It is currently 2021, and cryptocurrencies have scored an all-time high in terms of price, more than doubling the previous event that happened in 2017. For the record, a Bitcoin (BTC) went for over 51,000 EUR. Even large companies like Tesla are buying large volumes.
So during this time, I was wondering if cryptocurrency theft is also on the rise, because of the increased returns of performing these illegal actions. After all, it makes sense to try and obtain something by any means, especially when it became extremely more valuable than before.
In order to perform a non-statistical and non-representative experiment that could not prove this hypothesis right or wrong (i.e. I did it because it seemed like it was fun, and I wanted to see what would happen), I “lost” a few Bitcoin wallets on the Internet, and tried to observe what would happen. Would people notice? Would they contact me? Take the money and run?
A wallet in the cryptocurrency context is a collection of some cryptographic keys that are able to control the spending of coins for their relevant addresses. In order to send money from a Bitcoin account, you need to know this secret key that is mathematically tied to the account number, and anyone who knows this key can then perform transactions on the account’s behalf.
This is usually represented in the most popular cryptocurrencies as a “seed phrase” that looks something like this:
airport lawn pulse laundry lawn project great subway rule zoo embark canyon
or, to make scanning it from a mobile device or computer easier, a QR code:
Of course, it can also take the form of a computer file, that is typically password protected.
If this leaks in a format that is not password protected (like the word seed or the QR code above), or the password can be guessed, then anyone can use this account like it is their own, and can perform actions like transferring all the balance to a different one.
In order to run this experiment, I created 10 brand new wallets, and I stored their QR code on my computer. Creating new wallets is free and extremely fast, as it’s essentially just a random number.
I then transferred to each wallet the equivalent of $10 in Bitcoin, essentially adding to the account balance. Now they all have a non-zero balance that can easily be converted to a little bit of fiat currency (USD, EUR, CHF, etc.).
The next step involves the dissemination of the QR codes. Essentially I have 10 pictures, and I want to spread them to as many different audiences as possible, to increase the amount of people that will “find” my “lost wallet”. Ideally it should also be different groups, to hopefully gain more data.
I have a Twitter account so I figured that this would be a good place to start. I sent out a tweet with no text, just a single QR code there, and no more information. My hope is that people will simply scan it and then get an idea of what’s going on.
In order to increase the probabilities of someone discovering this, I also sent out another tweet, around 12 hours later, that also included a hint:
T___ i_ a b______ p______ k__.
With some luck, someone could figure out that this means
This is a bitcoin private key. and act upon it.
A different type of audience can be found on my LinkedIn network, so I made a post there as well. The caption there was a simple question mark, without giving out any hints.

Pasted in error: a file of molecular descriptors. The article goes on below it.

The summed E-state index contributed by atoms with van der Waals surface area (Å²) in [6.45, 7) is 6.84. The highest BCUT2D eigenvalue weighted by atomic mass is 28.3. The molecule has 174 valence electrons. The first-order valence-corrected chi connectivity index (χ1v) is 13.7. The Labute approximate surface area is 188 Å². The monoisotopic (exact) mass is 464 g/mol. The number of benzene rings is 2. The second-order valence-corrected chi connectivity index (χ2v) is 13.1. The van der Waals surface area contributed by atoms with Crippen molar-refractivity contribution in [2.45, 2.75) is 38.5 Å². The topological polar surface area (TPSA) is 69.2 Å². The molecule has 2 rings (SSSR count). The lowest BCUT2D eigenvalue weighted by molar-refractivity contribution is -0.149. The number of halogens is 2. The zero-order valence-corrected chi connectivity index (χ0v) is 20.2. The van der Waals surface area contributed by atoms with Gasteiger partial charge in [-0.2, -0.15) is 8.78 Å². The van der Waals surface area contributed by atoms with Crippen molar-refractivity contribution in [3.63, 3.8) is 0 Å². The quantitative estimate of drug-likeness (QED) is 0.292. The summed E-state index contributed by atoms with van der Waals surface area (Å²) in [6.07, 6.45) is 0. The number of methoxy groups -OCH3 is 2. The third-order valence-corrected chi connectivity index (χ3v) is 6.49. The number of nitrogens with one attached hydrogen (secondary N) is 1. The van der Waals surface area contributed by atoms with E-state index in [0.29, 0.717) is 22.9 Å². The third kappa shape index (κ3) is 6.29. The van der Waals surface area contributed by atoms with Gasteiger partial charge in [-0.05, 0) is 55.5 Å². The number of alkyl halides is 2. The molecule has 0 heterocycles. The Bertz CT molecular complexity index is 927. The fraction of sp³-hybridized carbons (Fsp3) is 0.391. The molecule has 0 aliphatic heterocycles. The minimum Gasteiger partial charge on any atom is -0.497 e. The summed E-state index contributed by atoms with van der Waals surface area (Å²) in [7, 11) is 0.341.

I am also a member of DevStaff, a tech community in Crete with 1,400 members, 411 of which are members of our Slack group.
I posted the QR code on the
#random channel, which usually has all the
members, but is not a top priority one like for example
I use the Signal instant messaging app heavily and I usually chat with a lot of people on a regular basis using it. For this reason, I thought it would be appropriate to change my profile picture there to that of a QR code. I don’t know how frequently these changes propagate, but I hope it was quick enough.
As any website on the Internet, I receive a large number of daily requests by
bots that try to find “interesting” parts of my website, and upon finding them,
proceed to try and hack them. Most people block these types of requests, but I
thought I should (temporarily) reward them, by responding to the most popular
phpmyadmin) with the QR code of a wallet that
contains money in it.
The rest of the QR codes went to various online forums in the likes of Reddit that allow semi-random pictures and posts without violating their guidelines.
From the platforms that provide analytics (e.g. Twitter, LinkedIn, etc.), the amount of people that have “seen” (for whatever definition of seen these sources may have) is in the high thousands within a period of 24 hours. They have received less than ten reactions, mostly the thinking face “🤔” emoji. Around ten people contacted me privately and spent time on trying to figure out what these mysterious QR codes that I posted may be, but none -to my knowledge- found more than one of them. There were no “shares” (e.g. retweets) of any of them, in any medium.
The results were something that I certainly did not expect. After a period of 24 hours, not a single wallet had the cryptocurrency transferred to a different account. I was able to retrieve 100% of it (minus the transaction fees of course) and despite knowing of people that spent the time to figure it out, the money was all there.
I posted my Bitcoin private keys to the Internet, tried to get it in front of as many people as possible within 24 hours, and nothing was taken.
To be clear, it is NOT recommended to post your private keys online, and just because nobody took my funds does not mean they won’t take yours, but I was very surprised to see that I was able to reclaim all of it, even after 24 hours.
I am giving the Internet one more, final chance.. ;)